* Prices may differ from that shown
I like this cous-cous from Ainsley Harriot's brand of food products. You can find it in most supermarkets at under a pound a packet. I recently bought 4 or £2 in Morrisons, which was quite a good offer. The slim packets store easily in the cupboard and have a reasonably long shelf-life (usually a best-before date of about a year's time). When you open the packet, it's not too inspiring a sight: the little bits of dried vegetable look like refugees from the Pot Noodle factory amongst the cous-cous. Vegetables included are carrot, onion and tomato, with sunflower seeds also in the mix to add more texture and their characteristic, slighty oily taste. The packets rip open, or you can use scissors if you're weak with hunger! The aroma of the spices can be detected straight away on opening. In the 'spice sensation' version, garlic, coriander, chilli and mixed spice are prominent amongst the ingredients. You pour the 100g of cous-cous out into a bowl, and add 160ml of boiling water (although I don't, I just fill it up 'til it looks about right to me, having used this product fairly frequently) and let it stand for 5 minutes. Then you fork through to fluff it up and serve. It looks more appetising than it does initially dry out of the packet. It's a meal so simple to do, that it has become my first choice when I'm short of time or ideas for lunch - I'll eat it on its own quite happily. You can have it as a proper accompaniment to a meat or vegetable dish as well, of course. The packet recommends you go to Ainsley Harriot's website for recipe ideas: currrently the one suggested to go with the 'Spice Sensation' cous-cous, is his mango-glazed lamb. I've found it very nice with Moroccan-style lamb we've cooked, so the mango-glazed one sounds rather nice to me and I may well give it a go. When made up, one packet serves 2 people, according to the instructions. I'd say that was about right: I couldn't see it stretching much further. If you've judged the amount of water right, when served up the cous-cous should be light, fluffy and flavoursome. I think it's a ready (almost instant) meal even the most incompetent of cooks would be hard-pressed to mess up, as it requires no skills at all, just management of a kettle and hot water. This cous-cous is my favourite from the range: there's enough heat in the spicing to make it warming and stimulating to the palate. It's an enjoyable food to eat, with a good texture and nice blend of flavours. It's just the right heat for me, not so much I need to get a drink or fear the ring of fire, but enough to make it interesting. The cous-cous is suitable for vegetarians and is low-fat at only 1.4g fat per serving. Obviously it's not suitable for those on a gluten-free regime, being primarily wheat. I'd recommend this 'Spice Sensation' cous-cous from Ainsley Harriot's brand of foodstuffs (I really despised his Mexican Pepper and Chilli cup soup, but here the product is just right). I also enjoy the 'Moroccan Medley' from his flavoured cous-cous range, although the others don't do much for me. I like 'em spicy.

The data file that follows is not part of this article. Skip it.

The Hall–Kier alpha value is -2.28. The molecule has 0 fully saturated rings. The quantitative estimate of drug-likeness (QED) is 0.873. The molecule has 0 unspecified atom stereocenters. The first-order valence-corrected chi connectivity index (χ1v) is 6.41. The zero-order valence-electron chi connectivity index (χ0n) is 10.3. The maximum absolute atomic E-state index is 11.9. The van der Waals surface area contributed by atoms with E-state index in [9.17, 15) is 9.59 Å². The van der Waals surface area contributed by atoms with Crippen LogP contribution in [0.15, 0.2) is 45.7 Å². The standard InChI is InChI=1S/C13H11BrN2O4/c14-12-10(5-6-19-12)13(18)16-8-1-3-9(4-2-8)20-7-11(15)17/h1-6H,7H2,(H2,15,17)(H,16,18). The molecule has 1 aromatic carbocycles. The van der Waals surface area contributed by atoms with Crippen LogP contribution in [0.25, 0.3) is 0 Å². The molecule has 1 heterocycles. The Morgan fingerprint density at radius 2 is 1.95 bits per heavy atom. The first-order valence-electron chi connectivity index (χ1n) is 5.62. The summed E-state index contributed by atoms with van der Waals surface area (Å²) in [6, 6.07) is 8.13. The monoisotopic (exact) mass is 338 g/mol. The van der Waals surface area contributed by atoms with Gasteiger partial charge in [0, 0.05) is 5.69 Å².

Ainsley Harriot Spice sensation Cous Cous This cous cous by Ainsley Harriot is another staple of my store cupboard at home now. I first tried this about a year ago and I haven't looked back since. It is a lovely accompaniment to various meats such as a nice piece of chicken kiev or a juicy steak, and is equally useful as a quick snack or lunch and when accompanied by a fresh salad is delicious for a lunch time. Ainsley's cous cous comes in a variety of different flavours including, Wickedly Wild Mushroom, Moroccan Medley, and Roasted Vegetable to name just a few. The flavour I am talking about today is my favourite the Spice Sensation. Cous cous is actually made of tiny granules of semolina wheat covered in wheat flour. The granules are smaller than grains of rice (about a third of the size) and are yellow in colour for this flavour. Packaging ~ This pack is easily recognisable in its black sachet with a yellow border, and a picture of Ainsley in the top left hand corner. Alongside is a picture of a plate of the cous cous made up indicating a serving suggestion. The name of the product is emblazoned in large, bold yellow lettering across the front of the sachet. The reverse of the sachet gives us the preparation instructions, the ingredients and the nutritional and allergy advice. Contents ~ When you open the pack and pour out the contents, we can see that the little grains of cous cous are accompanied by tiny pieces of dried vegetables such as carrots, onions, tomatoes and courgettes. It also contains mixed spices and dried coriander and chilli powder and has a wonderful warm spicy smell of mild curry and chilli powder that is fragrant ans sweet. To prepare ~ The preparation of this dish is just so simple ..... * Place contents of sachet into a bowl * Add 160ml of boiling water and stir well * Leave to stand for 5 minutes to allow the cous cous to absorb the water * Fluff the cous cous with a fork to separate the grains * Serve immediately. For extra richness, fork through a knob of butter or drizzle over a little olive oil Taste ~ This cous cous tastes really nice, it has a slightly spicy flavour that isn't hot just a warm and spicy flavour. It has a slightly crunchy texture to it too due to the sunflower seeds in it and the dried vegetable fill out with the liquid to give the cous cous more moisture and taste. Nutrition per 1 serving .... 1/2 pack ~ Energy ~ 165 kcals Protein ~ 5.6g Carbs ~ 31.1g Fat ~ 2.0g Fibre ~ 4.4g Sodium ~ 0.36g Allergy Advice ~ This cous cous contains wheat and gluten. Opinion ~ This cous cous is a real favourite of mine and I use it in many different ways. It is lovely with a salad for a nice lunch or as an accompaniment to a main meal it is also really nice just on its own as a snack. My husband likes it with a juicy steak and with finely chopped red peppers added to it and some fried mushrooms on the side as well as some potato wedges, a lovely meal! It is low in calories too, so is good for your waistline, and it is one store cupboard item that I will always have stocked up. This is available in all good supermarkets at around 70p for a 100g pack but is often on offer in various places for 2 packs for £1.00, so I always stock up when the opportunity arises. Thank you for reading my review!